Women demand end to Australia’s culture of ‘toxic masculinity’

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Rape allegations against two members of Australia’s ruling Liberal party have already sparked widespread protests and demands for an end to violence against women. 

But the leak of a shocking video this week showing a male staff member masturbating on a female MP’s desk plumbed new depths of depravity, igniting fresh calls to stamp out what critics say is a misogynist culture that runs through parliament and wider Australian society. 

“There is clearly a problem with toxic masculinity in parliament,” said Janine Hendry, organiser of a new nationwide protest movement March 4 Justice. “But the frightening thing is that these are the role models that our children, young men and women, are being influenced by.”

Hendry, a Melbourne academic, led tens of thousands of demonstrators at one of a series of protests last week that captured the mood of frustration and anger. The protesters have called for legal reforms to protect women and a government investigation into the rape allegations against the two party members.

The protests have piled pressure on the Liberal party government, which has been accused by the opposition of covering up the alleged rape of a party adviser shortly before the 2019 election. 

But it has also exposed the wider problem of sexual harassment and violence perpetrated against women in a country where, on average, one woman every week dies in a domestic violence incident.

Brittany Higgins alleged a colleague raped her in the parliamentary office of the defence industry minister in 2019
Brittany Higgins alleged a colleague raped her in the parliamentary office of the defence industry minister in 2019 © Jamila Toderas/Getty Images

The issue exploded on to the national agenda last month when Brittany Higgins, a former Liberal party adviser alleged a colleague raped her in the parliamentary office of the defence industry minister in 2019. Higgins reported the incident to police but initially did not pursue the complaint because she felt her “job was on the line”.

Linda Reynolds, the defence minister and her boss at the time, was forced to pay compensation and apologise to Higgins for calling her a “lying cow” when she went public with the allegation last month.

Two weeks later Christian Porter, Australia’s attorney-general, denied an allegation that he raped a 16-year-old girl in 1988 at a debating competition. The woman who made the complaint to police later died by suicide but her friends are demanding an independent inquiry. The request has been rejected by the government.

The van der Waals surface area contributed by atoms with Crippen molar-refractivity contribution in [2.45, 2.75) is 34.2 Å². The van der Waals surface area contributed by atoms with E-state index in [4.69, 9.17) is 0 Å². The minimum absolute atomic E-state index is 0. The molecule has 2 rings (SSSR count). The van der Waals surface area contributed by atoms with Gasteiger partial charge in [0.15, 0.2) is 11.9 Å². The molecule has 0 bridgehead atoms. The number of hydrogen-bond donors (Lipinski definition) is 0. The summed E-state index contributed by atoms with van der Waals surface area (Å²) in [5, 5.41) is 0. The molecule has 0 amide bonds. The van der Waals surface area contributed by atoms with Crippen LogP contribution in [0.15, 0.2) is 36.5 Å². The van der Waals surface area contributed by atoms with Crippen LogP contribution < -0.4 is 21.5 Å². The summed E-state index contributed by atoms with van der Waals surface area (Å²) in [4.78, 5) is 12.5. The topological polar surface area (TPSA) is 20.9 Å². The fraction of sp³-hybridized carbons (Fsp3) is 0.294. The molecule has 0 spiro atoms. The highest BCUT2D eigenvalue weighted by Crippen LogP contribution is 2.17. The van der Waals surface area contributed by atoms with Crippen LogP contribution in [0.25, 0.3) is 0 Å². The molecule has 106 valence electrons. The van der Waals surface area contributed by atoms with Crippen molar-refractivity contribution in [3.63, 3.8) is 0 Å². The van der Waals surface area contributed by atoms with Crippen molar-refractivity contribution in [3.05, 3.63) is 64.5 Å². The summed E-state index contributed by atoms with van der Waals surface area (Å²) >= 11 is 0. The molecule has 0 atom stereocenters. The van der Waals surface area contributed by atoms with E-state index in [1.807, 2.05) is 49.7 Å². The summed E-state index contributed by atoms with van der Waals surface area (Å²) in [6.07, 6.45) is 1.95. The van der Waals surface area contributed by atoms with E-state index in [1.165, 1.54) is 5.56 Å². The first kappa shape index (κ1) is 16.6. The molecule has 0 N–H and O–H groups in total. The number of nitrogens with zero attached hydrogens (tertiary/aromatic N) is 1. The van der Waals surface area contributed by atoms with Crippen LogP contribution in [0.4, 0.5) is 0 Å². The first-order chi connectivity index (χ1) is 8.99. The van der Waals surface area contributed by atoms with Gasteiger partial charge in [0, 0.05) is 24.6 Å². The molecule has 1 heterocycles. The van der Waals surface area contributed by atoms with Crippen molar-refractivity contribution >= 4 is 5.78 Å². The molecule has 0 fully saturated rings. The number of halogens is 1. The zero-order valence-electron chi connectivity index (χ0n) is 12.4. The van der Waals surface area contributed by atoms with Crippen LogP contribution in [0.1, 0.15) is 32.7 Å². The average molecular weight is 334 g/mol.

“For many people this is the last straw. It is so hideous, an alleged rape at the highest level of government,” said Olivia Patterson, as she protested outside Sydney town hall last week.

“A lot of women have put up with sexual violence and people are just completely fed up,” she said, while holding aloft a placard stating “I’ve seen better cabinets in IKEA”. 

The extent of the sexual assault crisis was exposed this month by an online petition calling for consent to be taught earlier in sex education at schools. The petition, which was posted by Chanel Contos, a former Sydney schoolgirl, has attracted almost 40,000 signatures and more than 3,700 testimonies of abuse.

Hendry was reading about Contos’s petition while eating breakfast with her 16-year-old son and told the Financial Times that some of the testimonies moved her to tears. 

Hannah McGlade, a human rights lawyer and a survivor of sexual assault
Hannah McGlade, who was one of the tens of thousands of women to respond to the call to action, says ‘macho culture’ flourishes in Australia © Sarah Collard

“I just thought this is my son’s life, this is his future,” said Hendry, who was so angry she posted a tweet asking how many women would it take to form a ring around parliament to demand action.

Hannah McGlade, a human rights lawyer and a survivor of sexual assault, was one of the tens of thousands of women to respond to the call to action and spoke at a protest in Perth.

She claimed sexual abuse became normalised during Australia’s colonisation and that a “macho culture” continues to flourish to this day.

“During the frontier times white men could rape and murder Aboriginal women with impunity,” said McGlade, who wrote a PhD on sexual violence. “And, you know, we haven’t progressed that much.”

McGlade said the government’s failure to pass national human rights legislation or implement reforms proposed by the Human Rights Commission last year in the wake of an inquiry into sexual harassment in the workplace was a glaring failure.

There was a need for deep cultural change around equality for women and indigenous peoples, she added.

Scott Morrison, Australia’s prime minister, this week denied Labor’s claim that his government covered up the alleged rape of Higgins and he made a tearful appeal for a change in public attitudes to women.

He is preparing a cabinet reshuffle, which will probably result in Reynolds and Porter moved from their portfolios in an attempt to stem rising public anger. But the prime minister has failed to propose practical measures that would address the fundamental concerns of the March 4 Justice.

Hendry is not disheartened. Instead, she is developing a grassroots movement that she believes can force the reforms required to clean up politics and break down the culture that permeates society.

“This could well be construed as Australia’s #MeToo movement,” she said. “I’m convinced it will bring the type of structural changes we saw around the issues of equality and sexual harassment in the UK and US.”

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